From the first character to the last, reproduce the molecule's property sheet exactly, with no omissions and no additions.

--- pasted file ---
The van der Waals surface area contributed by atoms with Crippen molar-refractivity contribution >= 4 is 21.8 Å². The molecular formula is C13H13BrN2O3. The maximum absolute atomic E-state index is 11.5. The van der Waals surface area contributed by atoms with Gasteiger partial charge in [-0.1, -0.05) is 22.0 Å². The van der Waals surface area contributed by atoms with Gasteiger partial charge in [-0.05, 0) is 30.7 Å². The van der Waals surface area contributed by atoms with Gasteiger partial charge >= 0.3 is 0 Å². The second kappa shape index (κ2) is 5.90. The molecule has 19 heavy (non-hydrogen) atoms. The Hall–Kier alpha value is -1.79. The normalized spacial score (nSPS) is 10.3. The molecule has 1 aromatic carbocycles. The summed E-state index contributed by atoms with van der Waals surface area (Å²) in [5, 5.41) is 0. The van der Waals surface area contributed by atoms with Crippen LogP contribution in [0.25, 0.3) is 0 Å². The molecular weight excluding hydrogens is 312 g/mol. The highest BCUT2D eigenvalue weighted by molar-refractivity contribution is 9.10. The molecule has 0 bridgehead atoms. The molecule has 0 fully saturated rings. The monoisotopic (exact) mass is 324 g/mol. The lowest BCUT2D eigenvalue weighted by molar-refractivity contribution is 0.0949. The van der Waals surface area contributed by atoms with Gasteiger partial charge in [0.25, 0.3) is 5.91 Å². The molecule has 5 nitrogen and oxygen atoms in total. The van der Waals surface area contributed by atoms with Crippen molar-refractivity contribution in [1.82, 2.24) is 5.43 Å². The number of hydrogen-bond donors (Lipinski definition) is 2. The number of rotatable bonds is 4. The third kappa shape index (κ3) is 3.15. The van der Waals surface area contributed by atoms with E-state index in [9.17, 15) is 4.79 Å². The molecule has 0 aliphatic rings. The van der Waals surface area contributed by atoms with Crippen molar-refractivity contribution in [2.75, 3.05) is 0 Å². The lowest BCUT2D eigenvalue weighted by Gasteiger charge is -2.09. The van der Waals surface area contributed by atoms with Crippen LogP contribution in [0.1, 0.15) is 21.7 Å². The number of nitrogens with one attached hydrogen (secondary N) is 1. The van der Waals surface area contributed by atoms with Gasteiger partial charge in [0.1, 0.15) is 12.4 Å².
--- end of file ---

The van der Waals surface area contributed by atoms with Crippen molar-refractivity contribution >= 4 is 21.8 Å². The molecular formula is C13H13BrN2O3. The maximum absolute atomic E-state index is 11.5. The van der Waals surface area contributed by atoms with Gasteiger partial charge in [-0.1, -0.05) is 22.0 Å². The van der Waals surface area contributed by atoms with Gasteiger partial charge in [-0.05, 0) is 30.7 Å². The van der Waals surface area contributed by atoms with Gasteiger partial charge >= 0.3 is 0 Å². The second kappa shape index (κ2) is 5.90. The molecule has 19 heavy (non-hydrogen) atoms. The Hall–Kier alpha value is -1.79. The normalized spacial score (nSPS) is 10.3. The molecule has 1 aromatic carbocycles. The summed E-state index contributed by atoms with van der Waals surface area (Å²) in [5, 5.41) is 0. The van der Waals surface area contributed by atoms with Crippen LogP contribution in [0.25, 0.3) is 0 Å². The molecular weight excluding hydrogens is 312 g/mol. The highest BCUT2D eigenvalue weighted by molar-refractivity contribution is 9.10. The molecule has 0 bridgehead atoms. The molecule has 0 fully saturated rings. The monoisotopic (exact) mass is 324 g/mol. The lowest BCUT2D eigenvalue weighted by molar-refractivity contribution is 0.0949. The van der Waals surface area contributed by atoms with Gasteiger partial charge in [0.25, 0.3) is 5.91 Å². The molecule has 5 nitrogen and oxygen atoms in total. The van der Waals surface area contributed by atoms with Crippen molar-refractivity contribution in [1.82, 2.24) is 5.43 Å². The number of hydrogen-bond donors (Lipinski definition) is 2. The number of rotatable bonds is 4. The third kappa shape index (κ3) is 3.15. The van der Waals surface area contributed by atoms with E-state index in [9.17, 15) is 4.79 Å². The molecule has 0 aliphatic rings. The van der Waals surface area contributed by atoms with Crippen molar-refractivity contribution in [2.75, 3.05) is 0 Å². The lowest BCUT2D eigenvalue weighted by Gasteiger charge is -2.09. The van der Waals surface area contributed by atoms with Crippen LogP contribution in [0.1, 0.15) is 21.7 Å². The number of nitrogens with one attached hydrogen (secondary N) is 1. The van der Waals surface area contributed by atoms with Gasteiger partial charge in [0.1, 0.15) is 12.4 Å².